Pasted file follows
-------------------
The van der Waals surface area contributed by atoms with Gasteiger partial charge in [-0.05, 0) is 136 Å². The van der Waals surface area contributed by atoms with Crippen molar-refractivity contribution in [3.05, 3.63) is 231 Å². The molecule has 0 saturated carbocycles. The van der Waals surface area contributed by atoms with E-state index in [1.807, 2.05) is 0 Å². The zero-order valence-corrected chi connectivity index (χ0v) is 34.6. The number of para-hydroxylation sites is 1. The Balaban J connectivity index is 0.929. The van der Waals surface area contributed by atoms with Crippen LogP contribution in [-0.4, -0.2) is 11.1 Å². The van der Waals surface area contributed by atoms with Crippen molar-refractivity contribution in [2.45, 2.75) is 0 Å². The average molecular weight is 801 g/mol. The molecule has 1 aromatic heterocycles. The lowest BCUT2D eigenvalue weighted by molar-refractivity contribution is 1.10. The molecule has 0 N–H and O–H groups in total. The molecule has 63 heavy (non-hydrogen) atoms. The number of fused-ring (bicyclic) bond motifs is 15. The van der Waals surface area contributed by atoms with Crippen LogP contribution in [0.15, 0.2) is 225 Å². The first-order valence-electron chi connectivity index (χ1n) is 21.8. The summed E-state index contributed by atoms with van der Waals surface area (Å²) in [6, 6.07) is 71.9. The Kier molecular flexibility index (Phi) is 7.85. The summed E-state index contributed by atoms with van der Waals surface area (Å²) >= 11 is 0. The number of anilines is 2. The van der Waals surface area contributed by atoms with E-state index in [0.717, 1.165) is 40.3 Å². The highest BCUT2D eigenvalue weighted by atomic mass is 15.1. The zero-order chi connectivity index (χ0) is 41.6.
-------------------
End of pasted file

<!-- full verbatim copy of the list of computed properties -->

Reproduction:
The van der Waals surface area contributed by atoms with Gasteiger partial charge in [-0.05, 0) is 136 Å². The van der Waals surface area contributed by atoms with Crippen molar-refractivity contribution in [3.05, 3.63) is 231 Å². The molecule has 0 saturated carbocycles. The van der Waals surface area contributed by atoms with E-state index in [1.807, 2.05) is 0 Å². The zero-order valence-corrected chi connectivity index (χ0v) is 34.6. The number of para-hydroxylation sites is 1. The Balaban J connectivity index is 0.929. The van der Waals surface area contributed by atoms with Crippen LogP contribution in [-0.4, -0.2) is 11.1 Å². The van der Waals surface area contributed by atoms with Crippen molar-refractivity contribution in [2.45, 2.75) is 0 Å². The average molecular weight is 801 g/mol. The molecule has 1 aromatic heterocycles. The lowest BCUT2D eigenvalue weighted by molar-refractivity contribution is 1.10. The molecule has 0 N–H and O–H groups in total. The molecule has 63 heavy (non-hydrogen) atoms. The number of fused-ring (bicyclic) bond motifs is 15. The van der Waals surface area contributed by atoms with Crippen LogP contribution in [0.15, 0.2) is 225 Å². The first-order valence-electron chi connectivity index (χ1n) is 21.8. The summed E-state index contributed by atoms with van der Waals surface area (Å²) in [6, 6.07) is 71.9. The Kier molecular flexibility index (Phi) is 7.85. The summed E-state index contributed by atoms with van der Waals surface area (Å²) >= 11 is 0. The number of anilines is 2. The van der Waals surface area contributed by atoms with E-state index in [0.717, 1.165) is 40.3 Å². The highest BCUT2D eigenvalue weighted by atomic mass is 15.1. The zero-order chi connectivity index (χ0) is 41.6.